Referring to FIG. 11, insulative material 38b is removed from being received over bond pads 26 while leaving insulative material within die cuts 50. Ideally as shown, the removing leaves some insulating material 38b over die area outer surfaces 24, such as portions of 39b as shown. A preferred method for producing the FIG. 11 removal is by photopatterning and etching. A polishing process might also be utilized, but would most likely not in such instance leave any insulating material remaining over die area outer surfaces 24.
Referring to FIG. 12, the FIG. 11 wafer has been bumped with conductive material as in the first described embodiment for the exemplary ultimate forming of flip chips.
Referring to FIG. 13, wafer 10b is again adhered to another or same adhesive cutting film 14b. Thereafter, cutting is conducted into and through insulative material 38b within die cuts 50 and through wafer 10b. Again, the preferred cutting methods are to utilize two saws of different thicknesses, with the first cut being at least three times as wide as the second.
Yet another alternate embodiment is described with reference to FIGS. 14-15. Like numerals from the first described embodiments are utilized where appropriate, with differences being indicated by the suffix "c" or with different numerals. A wafer 10c is adhered to a stretchable adhesive cutting film 14c. Many cutting films, such as the Nitto Denko High Tack Tape V-8-5 example tape, are stretchable. Wafer 10c is subjected to cutting on film 14c into spaced individual die 60 having cuts 30c, with cut edges 32c, formed therebetween. The cuts to form 30c can desirably be conducted with a thinner blade than that described with respect to the other embodiments, such as for example with a desired finish cutting thickness blade of 1.2 mils. Such will provide a first average spacing of cuts 30c which can be the same, or even less than, the final cut.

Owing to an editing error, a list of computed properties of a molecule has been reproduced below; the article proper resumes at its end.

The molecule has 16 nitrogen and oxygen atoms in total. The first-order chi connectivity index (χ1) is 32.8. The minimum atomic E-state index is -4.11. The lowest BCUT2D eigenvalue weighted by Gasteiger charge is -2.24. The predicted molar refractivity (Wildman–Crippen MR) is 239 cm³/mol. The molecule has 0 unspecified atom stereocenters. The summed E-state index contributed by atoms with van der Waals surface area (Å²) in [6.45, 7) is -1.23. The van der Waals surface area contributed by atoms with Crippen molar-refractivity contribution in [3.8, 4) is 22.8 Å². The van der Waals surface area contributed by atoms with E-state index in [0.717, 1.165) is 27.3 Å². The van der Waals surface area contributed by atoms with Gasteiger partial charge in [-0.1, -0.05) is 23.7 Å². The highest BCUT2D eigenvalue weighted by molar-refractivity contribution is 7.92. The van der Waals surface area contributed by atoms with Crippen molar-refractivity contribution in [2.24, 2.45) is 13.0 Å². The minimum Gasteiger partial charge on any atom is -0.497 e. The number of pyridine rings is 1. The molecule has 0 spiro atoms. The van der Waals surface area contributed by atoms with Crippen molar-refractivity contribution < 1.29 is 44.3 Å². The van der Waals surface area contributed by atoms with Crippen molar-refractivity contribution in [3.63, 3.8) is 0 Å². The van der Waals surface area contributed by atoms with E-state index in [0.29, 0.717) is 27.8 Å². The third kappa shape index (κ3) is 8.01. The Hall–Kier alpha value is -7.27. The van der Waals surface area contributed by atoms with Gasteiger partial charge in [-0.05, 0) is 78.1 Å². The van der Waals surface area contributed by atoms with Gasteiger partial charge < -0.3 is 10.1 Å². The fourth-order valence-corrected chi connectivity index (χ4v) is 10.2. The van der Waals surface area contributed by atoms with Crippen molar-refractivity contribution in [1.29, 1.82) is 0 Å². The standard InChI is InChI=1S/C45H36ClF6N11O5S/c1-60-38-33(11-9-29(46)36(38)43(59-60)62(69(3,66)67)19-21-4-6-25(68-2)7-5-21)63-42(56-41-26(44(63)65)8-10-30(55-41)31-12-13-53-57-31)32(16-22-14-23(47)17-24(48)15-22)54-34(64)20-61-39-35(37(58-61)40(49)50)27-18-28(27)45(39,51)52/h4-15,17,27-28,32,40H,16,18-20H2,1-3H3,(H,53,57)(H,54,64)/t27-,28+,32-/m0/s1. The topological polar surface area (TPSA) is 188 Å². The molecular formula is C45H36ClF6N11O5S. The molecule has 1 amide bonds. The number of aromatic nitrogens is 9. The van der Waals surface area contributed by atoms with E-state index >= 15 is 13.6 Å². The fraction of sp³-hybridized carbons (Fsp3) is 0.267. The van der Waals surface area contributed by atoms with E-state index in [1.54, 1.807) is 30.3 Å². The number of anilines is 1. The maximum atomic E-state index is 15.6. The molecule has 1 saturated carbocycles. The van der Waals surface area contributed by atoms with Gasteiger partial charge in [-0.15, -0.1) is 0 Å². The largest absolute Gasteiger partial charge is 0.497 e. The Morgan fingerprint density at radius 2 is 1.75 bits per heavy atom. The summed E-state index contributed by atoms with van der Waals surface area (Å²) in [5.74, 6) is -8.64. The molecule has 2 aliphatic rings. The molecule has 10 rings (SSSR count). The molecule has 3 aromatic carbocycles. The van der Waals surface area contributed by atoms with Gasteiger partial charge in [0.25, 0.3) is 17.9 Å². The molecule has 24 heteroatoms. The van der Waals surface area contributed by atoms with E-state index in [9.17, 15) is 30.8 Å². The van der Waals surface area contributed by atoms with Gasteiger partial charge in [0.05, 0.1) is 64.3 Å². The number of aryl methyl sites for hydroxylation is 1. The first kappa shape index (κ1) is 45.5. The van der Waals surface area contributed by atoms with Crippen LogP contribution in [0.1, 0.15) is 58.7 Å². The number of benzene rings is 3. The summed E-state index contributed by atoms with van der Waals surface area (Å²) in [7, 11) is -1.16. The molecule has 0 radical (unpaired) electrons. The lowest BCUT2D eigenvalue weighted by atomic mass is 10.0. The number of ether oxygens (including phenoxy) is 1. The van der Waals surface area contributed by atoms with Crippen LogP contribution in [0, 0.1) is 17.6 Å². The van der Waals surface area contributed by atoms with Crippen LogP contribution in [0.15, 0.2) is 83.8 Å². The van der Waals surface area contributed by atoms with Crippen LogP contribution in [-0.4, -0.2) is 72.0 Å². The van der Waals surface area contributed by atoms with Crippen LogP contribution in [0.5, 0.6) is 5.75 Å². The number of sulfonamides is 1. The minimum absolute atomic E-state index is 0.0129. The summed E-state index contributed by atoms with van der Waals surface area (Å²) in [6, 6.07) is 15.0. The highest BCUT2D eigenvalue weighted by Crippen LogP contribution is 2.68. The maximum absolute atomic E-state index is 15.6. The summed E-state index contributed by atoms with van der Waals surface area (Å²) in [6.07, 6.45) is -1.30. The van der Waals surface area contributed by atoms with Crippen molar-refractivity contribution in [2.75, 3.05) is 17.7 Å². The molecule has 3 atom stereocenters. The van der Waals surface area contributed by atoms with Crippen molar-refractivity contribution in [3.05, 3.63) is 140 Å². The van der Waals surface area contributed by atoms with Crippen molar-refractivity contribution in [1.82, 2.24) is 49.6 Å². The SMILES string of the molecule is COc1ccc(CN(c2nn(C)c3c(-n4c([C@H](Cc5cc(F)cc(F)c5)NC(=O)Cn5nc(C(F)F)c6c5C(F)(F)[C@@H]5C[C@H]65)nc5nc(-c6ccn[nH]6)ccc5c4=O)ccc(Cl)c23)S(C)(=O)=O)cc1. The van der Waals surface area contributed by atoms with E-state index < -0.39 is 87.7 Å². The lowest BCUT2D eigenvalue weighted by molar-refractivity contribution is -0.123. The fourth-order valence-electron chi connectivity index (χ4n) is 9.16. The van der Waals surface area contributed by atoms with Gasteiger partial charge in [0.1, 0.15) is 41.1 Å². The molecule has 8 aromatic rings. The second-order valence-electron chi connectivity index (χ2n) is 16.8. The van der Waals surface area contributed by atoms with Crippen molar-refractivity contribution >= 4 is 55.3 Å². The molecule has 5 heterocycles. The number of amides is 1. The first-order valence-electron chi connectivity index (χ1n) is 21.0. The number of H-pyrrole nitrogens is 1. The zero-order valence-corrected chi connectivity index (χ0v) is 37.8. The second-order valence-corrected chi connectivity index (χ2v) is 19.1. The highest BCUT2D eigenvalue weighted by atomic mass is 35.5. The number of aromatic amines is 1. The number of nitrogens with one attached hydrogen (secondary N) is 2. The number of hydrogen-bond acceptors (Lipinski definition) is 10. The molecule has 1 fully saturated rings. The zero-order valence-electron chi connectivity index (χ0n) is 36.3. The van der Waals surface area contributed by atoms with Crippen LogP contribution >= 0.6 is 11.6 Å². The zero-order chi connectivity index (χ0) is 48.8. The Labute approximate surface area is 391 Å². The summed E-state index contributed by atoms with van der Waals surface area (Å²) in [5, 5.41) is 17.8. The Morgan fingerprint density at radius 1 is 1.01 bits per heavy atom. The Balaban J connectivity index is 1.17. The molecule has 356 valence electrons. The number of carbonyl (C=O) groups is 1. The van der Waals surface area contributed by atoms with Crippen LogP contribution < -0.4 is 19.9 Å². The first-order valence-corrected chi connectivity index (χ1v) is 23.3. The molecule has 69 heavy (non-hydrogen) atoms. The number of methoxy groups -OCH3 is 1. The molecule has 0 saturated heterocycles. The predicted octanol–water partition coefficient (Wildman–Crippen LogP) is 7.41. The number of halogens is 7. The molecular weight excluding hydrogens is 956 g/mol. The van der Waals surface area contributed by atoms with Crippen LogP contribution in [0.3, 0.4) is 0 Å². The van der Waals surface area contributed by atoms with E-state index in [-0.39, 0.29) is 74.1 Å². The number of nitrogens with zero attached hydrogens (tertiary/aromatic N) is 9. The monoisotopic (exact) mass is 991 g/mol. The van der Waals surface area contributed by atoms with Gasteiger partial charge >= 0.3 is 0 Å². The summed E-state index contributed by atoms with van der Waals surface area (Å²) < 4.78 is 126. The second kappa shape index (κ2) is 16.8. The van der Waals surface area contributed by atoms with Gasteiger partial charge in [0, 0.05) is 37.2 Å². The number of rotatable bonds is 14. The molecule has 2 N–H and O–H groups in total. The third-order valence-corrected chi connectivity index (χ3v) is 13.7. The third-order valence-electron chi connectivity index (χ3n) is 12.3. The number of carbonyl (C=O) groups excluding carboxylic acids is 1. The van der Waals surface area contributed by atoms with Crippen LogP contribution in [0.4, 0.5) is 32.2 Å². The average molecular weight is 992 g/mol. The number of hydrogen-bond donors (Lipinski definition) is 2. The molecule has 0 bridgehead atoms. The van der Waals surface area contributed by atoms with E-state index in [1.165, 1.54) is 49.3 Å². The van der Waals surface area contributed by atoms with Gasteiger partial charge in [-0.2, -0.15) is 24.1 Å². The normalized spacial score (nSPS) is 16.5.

Referring to FIG. 15, adhesive film 14c is stretched to space the illustrated die further apart from one another to a second average spacing 62 which is greater than the spacing provided by cuts 30c. The second spacing relationship relative to the first spacing relationship is analogous with that described with respect to the above embodiments. Namely, the spacing in FIG. 15 is preferably at least three times as great as the desired finish cut width.
Processing would continue for example as described with respect to the previous embodiments, whereby second spaces 62 would be at least partially filled with insulative material effective to cover at least some portion of cut die edges 32c. Subsequently, cutting would be conducted into and through such formed insulating material between adjacent die to form singulated die on film 14c. This final cutting could utilize a saw the same width as the saw used for the FIG. 14 cutting, or utilizing a saw of a different width.
It is recognized that native oxide forms on the edges of chips or die of the prior art. However, such is understood to be to a thickness of no greater than 20 Angstroms, and certainly well less than the lower 100 Angstroms limitation in some of the accompanying claims.
In compliance with the statute, the invention has been described in language more or less specific as to structural and methodical features. It is to be understood, however, that the invention is not limited to the specific features shown and described, since the means herein disclosed comprise preferred forms of putting the invention into effect. The invention is, therefore, claimed in any of its forms or modifications within the proper scope of the appended claims appropriately interpreted in accordance with the doctrine of equivalents.
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|U.S. Classification||438/114, 438/113, 257/E21.599, 438/106, 438/110|
|International Classification||H01L21/78, H01L21/68, H01L23/58|
|Cooperative Classification||H01L2224/16, H01L21/78, H01L2221/68327, H01L23/585, H01L21/6836|
|European Classification||H01L21/683T2, H01L23/58B, H01L21/78|
|Nov 13, 1999||AS||Assignment|
|May 22, 2001||CC||Certificate of correction|